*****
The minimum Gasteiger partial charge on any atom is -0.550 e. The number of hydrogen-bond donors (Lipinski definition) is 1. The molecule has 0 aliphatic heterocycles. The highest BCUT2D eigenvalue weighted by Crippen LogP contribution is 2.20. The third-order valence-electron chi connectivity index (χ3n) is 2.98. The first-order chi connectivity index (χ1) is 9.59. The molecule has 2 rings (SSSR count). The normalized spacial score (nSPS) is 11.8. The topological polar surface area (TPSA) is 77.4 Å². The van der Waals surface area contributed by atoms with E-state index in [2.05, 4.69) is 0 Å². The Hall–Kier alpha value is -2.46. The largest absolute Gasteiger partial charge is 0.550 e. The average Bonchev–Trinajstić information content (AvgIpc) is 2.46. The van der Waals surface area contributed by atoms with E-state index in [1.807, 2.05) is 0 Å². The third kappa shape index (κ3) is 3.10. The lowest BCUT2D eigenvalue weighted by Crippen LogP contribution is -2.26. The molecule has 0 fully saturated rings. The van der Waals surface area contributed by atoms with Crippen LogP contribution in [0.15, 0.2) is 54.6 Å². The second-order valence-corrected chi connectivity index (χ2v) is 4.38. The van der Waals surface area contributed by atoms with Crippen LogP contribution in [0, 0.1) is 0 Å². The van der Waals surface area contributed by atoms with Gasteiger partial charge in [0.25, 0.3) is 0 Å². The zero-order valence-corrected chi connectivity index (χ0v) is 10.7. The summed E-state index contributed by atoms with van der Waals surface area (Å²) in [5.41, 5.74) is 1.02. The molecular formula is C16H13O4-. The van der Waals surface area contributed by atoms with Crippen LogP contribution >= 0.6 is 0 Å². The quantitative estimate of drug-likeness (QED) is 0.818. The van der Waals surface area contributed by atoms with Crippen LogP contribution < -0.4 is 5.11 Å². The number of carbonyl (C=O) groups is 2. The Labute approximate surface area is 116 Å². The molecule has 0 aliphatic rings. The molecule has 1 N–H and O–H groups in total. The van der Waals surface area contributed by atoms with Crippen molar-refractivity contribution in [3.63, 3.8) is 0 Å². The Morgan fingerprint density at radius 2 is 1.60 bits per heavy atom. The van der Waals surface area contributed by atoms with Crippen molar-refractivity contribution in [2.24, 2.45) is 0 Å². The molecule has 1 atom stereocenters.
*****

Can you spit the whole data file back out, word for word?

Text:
The minimum Gasteiger partial charge on any atom is -0.550 e. The number of hydrogen-bond donors (Lipinski definition) is 1. The molecule has 0 aliphatic heterocycles. The highest BCUT2D eigenvalue weighted by Crippen LogP contribution is 2.20. The third-order valence-electron chi connectivity index (χ3n) is 2.98. The first-order chi connectivity index (χ1) is 9.59. The molecule has 2 rings (SSSR count). The normalized spacial score (nSPS) is 11.8. The topological polar surface area (TPSA) is 77.4 Å². The van der Waals surface area contributed by atoms with E-state index in [2.05, 4.69) is 0 Å². The Hall–Kier alpha value is -2.46. The largest absolute Gasteiger partial charge is 0.550 e. The average Bonchev–Trinajstić information content (AvgIpc) is 2.46. The van der Waals surface area contributed by atoms with E-state index in [1.807, 2.05) is 0 Å². The third kappa shape index (κ3) is 3.10. The lowest BCUT2D eigenvalue weighted by Crippen LogP contribution is -2.26. The molecule has 0 fully saturated rings. The van der Waals surface area contributed by atoms with Crippen LogP contribution in [0.15, 0.2) is 54.6 Å². The second-order valence-corrected chi connectivity index (χ2v) is 4.38. The van der Waals surface area contributed by atoms with Crippen LogP contribution in [0, 0.1) is 0 Å². The van der Waals surface area contributed by atoms with Gasteiger partial charge in [0.25, 0.3) is 0 Å². The zero-order valence-corrected chi connectivity index (χ0v) is 10.7. The summed E-state index contributed by atoms with van der Waals surface area (Å²) in [5.41, 5.74) is 1.02. The molecular formula is C16H13O4-. The van der Waals surface area contributed by atoms with Crippen LogP contribution >= 0.6 is 0 Å². The quantitative estimate of drug-likeness (QED) is 0.818. The van der Waals surface area contributed by atoms with Crippen LogP contribution < -0.4 is 5.11 Å². The number of carbonyl (C=O) groups is 2. The Labute approximate surface area is 116 Å². The molecule has 0 aliphatic rings. The molecule has 1 N–H and O–H groups in total. The van der Waals surface area contributed by atoms with Crippen molar-refractivity contribution in [3.63, 3.8) is 0 Å². The Morgan fingerprint density at radius 2 is 1.60 bits per heavy atom. The van der Waals surface area contributed by atoms with Crippen molar-refractivity contribution in [2.24, 2.45) is 0 Å². The molecule has 1 atom stereocenters.